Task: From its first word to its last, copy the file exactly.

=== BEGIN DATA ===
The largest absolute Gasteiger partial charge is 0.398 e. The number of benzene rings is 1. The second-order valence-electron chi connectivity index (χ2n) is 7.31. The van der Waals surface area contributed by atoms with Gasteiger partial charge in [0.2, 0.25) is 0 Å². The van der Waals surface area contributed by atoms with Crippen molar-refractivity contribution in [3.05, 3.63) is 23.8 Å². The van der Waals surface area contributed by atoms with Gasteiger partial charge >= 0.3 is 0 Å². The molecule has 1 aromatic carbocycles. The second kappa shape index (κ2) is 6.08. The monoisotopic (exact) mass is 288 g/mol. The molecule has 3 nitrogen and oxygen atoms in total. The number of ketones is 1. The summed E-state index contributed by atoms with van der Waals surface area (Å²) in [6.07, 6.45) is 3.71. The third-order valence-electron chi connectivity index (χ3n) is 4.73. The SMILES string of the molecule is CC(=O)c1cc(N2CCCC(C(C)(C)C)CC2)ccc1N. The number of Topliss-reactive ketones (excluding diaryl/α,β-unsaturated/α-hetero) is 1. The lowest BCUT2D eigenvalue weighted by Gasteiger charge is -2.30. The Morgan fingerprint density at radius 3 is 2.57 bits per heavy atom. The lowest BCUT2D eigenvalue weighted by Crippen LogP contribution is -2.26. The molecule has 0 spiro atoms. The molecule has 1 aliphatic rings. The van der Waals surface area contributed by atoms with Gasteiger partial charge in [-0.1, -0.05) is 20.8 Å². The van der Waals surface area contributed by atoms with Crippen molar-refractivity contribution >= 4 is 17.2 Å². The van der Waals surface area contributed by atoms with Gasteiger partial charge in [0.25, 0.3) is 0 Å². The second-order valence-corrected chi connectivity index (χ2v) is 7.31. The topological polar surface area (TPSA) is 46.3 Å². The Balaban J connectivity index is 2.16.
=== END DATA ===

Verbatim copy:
The largest absolute Gasteiger partial charge is 0.398 e. The number of benzene rings is 1. The second-order valence-electron chi connectivity index (χ2n) is 7.31. The van der Waals surface area contributed by atoms with Gasteiger partial charge in [0.2, 0.25) is 0 Å². The van der Waals surface area contributed by atoms with Crippen molar-refractivity contribution in [3.05, 3.63) is 23.8 Å². The van der Waals surface area contributed by atoms with Gasteiger partial charge >= 0.3 is 0 Å². The molecule has 1 aromatic carbocycles. The second kappa shape index (κ2) is 6.08. The monoisotopic (exact) mass is 288 g/mol. The molecule has 3 nitrogen and oxygen atoms in total. The number of ketones is 1. The summed E-state index contributed by atoms with van der Waals surface area (Å²) in [6.07, 6.45) is 3.71. The third-order valence-electron chi connectivity index (χ3n) is 4.73. The SMILES string of the molecule is CC(=O)c1cc(N2CCCC(C(C)(C)C)CC2)ccc1N. The number of Topliss-reactive ketones (excluding diaryl/α,β-unsaturated/α-hetero) is 1. The lowest BCUT2D eigenvalue weighted by Gasteiger charge is -2.30. The Morgan fingerprint density at radius 3 is 2.57 bits per heavy atom. The lowest BCUT2D eigenvalue weighted by Crippen LogP contribution is -2.26. The molecule has 0 spiro atoms. The molecule has 1 aliphatic rings. The van der Waals surface area contributed by atoms with Gasteiger partial charge in [-0.1, -0.05) is 20.8 Å². The van der Waals surface area contributed by atoms with Crippen molar-refractivity contribution >= 4 is 17.2 Å². The van der Waals surface area contributed by atoms with Gasteiger partial charge in [0.25, 0.3) is 0 Å². The second-order valence-corrected chi connectivity index (χ2v) is 7.31. The topological polar surface area (TPSA) is 46.3 Å². The Balaban J connectivity index is 2.16.